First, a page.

Bulgaria and Romania elected members of the European Parliament for the fourth time, Croatia — for the third time.
In the Balkan EU member-countries the first elections to the European Parliament (EP) were off-year as Bulgaria and Romania joined the EU on January 1, 2007, when the EP elected in the spring of 2004 had already finished almost half of its term, and Croatia — on July 1, 2013, when less than 12 months were left before the end of the EP’s term formed in 2009. It’s interesting that the first EU elections in Croatia were held “in advance”, in mid-April 2013, two and a half months before the formal accession of this country to the EU. Both at the previous EP elections and during the vote on 26 May, 2019, the situation in Bulgaria, Romania, and Croatia differed considerably.
The campaign in Romania turned out to be the hottest one because the country held the referendum for justice organized by President Klaus on the same day as European elections. The head of state, who has been openly fighting the ruling Social Democratic Party since he was elected, celebrated a double victory. First, the citizens supported the ban on pardoning and amnesty for people convicted for corruption, and the ban on adoption of emergency ordinance by the government to introduce changes in the justice system.
And secondly, the social-democrats, despite the support of Prime Minister Viorica Dăncilă, ranked only the second in the EP elections, getting 22.56% of the votes and 8 seats. The first was the National Liberal Party which is a member of the European People’s Party (EPP) – 26.99% and 14 seats; the President’s sympathies lay with this party. The liberal Alliance 2020 USR-PLUS backed by George Soros is breathing down the social-democrats’ neck, gaining 22.28% of the votes and also receiving 8 seats in the EP (leader — ex-Prime Minister Dacian Cioloș). The PRO România Party of ex-Prime Minister Victor Ponta (6.45% of votes), The People’s Movement Party of ex-President Traian Băsescu (5.75%), as well as Democratic Alliance of Hungarians in Romania (5.27%), won two seats each.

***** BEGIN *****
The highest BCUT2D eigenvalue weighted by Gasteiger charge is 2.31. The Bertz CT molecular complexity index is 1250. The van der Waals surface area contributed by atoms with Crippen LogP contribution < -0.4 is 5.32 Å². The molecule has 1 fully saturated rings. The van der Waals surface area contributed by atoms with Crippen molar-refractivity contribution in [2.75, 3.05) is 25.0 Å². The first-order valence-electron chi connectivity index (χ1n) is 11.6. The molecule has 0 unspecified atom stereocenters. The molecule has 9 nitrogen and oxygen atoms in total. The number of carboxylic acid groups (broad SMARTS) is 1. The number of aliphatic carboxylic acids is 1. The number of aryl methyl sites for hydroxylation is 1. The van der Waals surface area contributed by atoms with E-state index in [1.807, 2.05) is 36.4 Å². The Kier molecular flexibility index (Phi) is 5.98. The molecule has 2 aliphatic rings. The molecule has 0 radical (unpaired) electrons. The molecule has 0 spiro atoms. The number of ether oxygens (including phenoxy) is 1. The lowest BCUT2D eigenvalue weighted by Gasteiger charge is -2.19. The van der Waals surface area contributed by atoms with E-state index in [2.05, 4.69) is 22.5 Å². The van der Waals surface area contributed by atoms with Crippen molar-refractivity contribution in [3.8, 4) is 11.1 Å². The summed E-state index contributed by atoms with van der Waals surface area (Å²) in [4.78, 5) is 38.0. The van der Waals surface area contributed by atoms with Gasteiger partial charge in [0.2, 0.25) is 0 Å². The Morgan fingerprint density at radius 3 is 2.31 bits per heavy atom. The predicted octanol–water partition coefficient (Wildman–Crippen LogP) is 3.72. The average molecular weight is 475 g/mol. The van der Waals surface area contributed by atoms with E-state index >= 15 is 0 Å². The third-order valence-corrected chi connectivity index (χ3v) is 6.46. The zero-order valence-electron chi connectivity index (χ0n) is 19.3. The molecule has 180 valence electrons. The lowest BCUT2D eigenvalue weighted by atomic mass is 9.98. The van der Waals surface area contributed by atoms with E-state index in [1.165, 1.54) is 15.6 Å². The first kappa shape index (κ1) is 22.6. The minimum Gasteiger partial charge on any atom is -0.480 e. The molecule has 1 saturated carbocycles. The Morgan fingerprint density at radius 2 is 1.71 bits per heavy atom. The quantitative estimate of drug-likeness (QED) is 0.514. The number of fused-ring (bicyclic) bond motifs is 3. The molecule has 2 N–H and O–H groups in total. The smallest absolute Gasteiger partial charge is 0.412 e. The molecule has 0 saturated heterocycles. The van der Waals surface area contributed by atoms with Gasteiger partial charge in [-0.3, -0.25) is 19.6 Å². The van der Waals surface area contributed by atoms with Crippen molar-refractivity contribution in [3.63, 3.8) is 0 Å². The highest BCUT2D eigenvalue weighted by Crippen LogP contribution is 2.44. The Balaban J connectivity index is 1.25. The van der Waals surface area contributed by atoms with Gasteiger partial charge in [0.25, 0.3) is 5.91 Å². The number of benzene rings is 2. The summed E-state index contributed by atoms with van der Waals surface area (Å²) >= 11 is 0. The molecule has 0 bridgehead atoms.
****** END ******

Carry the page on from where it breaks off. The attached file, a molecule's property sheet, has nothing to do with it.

Right after the closing of the polling stations, Mr Iohannis said that “the SDP government should resign.” The possibility of holding early elections in Romania is also increasing due to the fact that on May 27 the Constitutional court — the highest legal authority in the country — confirmed the verdict (three-and-a-half year prison sentence) to Liviu Dragne, ex-speaker of the lower house of Parliament and former leader of the Romanian social-democrats. He is called the architect of the current judicial reform in Romania, under which, according to the President and the opposition, the courts have lost part of their independence.